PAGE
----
This week's work-party gave me a chance to see the very first snowdrops emerging in the garden. Being an Antipodean who frequently struggles with the long dark winter here, I always feel a moment of disproportionate wild joy when the first promises of spring-to-come appear. We have a startling spread of snowdrops here at Flatford, as I discovered last winter. In fact, the very first volunteer work party rushed to transplant wheelbarrow-loads of little white bells out of the way of the landscapers who were about to start work. The number flowers here today show that we did a reasonable job!
We're lucky to have both single and double snowdrops in huge numbers in the garden, and the ones which are just appearing now are the double variety. As with so many flowers, they have an intriguing history. Their genus name, Galanthus, comes from Greek meaning milk flower. Although native to western Europe, they were most probably introduced to Britain during the early 16th century. Still, they seem to be quite happy here, and appear to be attempting a fleeting domination of our sandy little corner of Suffolk.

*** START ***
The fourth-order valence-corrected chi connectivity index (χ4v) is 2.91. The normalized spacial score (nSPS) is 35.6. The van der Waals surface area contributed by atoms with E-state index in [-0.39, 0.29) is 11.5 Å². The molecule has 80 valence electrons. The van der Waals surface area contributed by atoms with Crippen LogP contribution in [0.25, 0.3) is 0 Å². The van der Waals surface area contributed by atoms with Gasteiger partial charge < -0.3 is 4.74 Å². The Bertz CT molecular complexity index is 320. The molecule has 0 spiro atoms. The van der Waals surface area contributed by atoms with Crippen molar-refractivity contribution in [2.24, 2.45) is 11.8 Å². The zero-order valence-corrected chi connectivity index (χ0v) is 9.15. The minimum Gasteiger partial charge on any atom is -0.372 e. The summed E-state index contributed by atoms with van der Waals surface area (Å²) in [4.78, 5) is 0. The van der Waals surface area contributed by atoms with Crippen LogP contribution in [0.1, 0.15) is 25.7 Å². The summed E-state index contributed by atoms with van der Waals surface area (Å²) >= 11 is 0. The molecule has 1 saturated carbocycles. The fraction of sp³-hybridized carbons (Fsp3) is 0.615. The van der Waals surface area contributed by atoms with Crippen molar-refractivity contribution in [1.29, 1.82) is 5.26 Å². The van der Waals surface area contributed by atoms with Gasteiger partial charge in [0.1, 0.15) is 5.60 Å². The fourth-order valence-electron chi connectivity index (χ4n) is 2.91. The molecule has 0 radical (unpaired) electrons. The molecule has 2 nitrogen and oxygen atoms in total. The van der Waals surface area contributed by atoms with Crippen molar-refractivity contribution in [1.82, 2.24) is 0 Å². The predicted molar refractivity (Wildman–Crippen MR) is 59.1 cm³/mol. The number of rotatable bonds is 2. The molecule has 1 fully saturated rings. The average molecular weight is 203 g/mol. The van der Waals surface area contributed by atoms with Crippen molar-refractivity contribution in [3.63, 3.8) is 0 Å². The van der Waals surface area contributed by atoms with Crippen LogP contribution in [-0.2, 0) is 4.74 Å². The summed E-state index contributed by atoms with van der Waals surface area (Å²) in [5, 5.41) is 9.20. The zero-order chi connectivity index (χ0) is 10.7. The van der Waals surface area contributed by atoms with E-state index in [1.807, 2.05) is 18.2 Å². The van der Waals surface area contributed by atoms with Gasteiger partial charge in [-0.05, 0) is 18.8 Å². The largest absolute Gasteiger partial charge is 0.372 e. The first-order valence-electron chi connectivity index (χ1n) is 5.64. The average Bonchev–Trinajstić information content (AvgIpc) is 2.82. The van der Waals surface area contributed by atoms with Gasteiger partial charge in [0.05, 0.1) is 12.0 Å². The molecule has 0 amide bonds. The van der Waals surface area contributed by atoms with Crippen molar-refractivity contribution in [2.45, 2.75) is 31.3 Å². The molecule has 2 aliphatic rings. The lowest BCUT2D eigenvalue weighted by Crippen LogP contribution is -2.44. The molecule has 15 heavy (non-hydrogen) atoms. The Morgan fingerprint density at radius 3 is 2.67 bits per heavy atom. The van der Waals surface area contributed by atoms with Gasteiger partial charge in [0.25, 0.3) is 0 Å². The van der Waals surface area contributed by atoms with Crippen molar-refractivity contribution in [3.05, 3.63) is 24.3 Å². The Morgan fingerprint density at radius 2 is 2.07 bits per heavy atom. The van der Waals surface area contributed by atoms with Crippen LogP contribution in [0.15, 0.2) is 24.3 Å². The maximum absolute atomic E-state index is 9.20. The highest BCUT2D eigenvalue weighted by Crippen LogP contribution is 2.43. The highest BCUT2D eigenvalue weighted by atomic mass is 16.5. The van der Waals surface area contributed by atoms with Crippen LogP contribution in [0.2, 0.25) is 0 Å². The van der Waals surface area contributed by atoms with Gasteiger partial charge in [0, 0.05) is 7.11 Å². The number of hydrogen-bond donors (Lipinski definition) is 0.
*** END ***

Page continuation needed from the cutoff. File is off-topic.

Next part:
This week has also brought another sign of spring - a song thrush tuning up - filling the morning air from its treetop perch. And in the golden afternoon sunshine, the garden was full of the optimistic song of great tits and robins. Strange them, to simultaneously see fieldfares wheeling overhead into the Balsam polar – I associate them firmly with winter. I wonder then if we ARE in for an early spring, or if winter still has a trick up its sleeve...
This weekend (21st & 22nd Jan) sees our first two days of events aimed at encouraging people to watch the wildlife in the garden and in particular, to get involved with the Big Garden Birdwatch. Do come along, whether or not you can tell a robin from a chaffinch, or a dunnock from a sparrow - volunteers and staff will be on-hand with activities and information for all-comers.
We hope to see you there, but even if you can't make it you can still get involved online!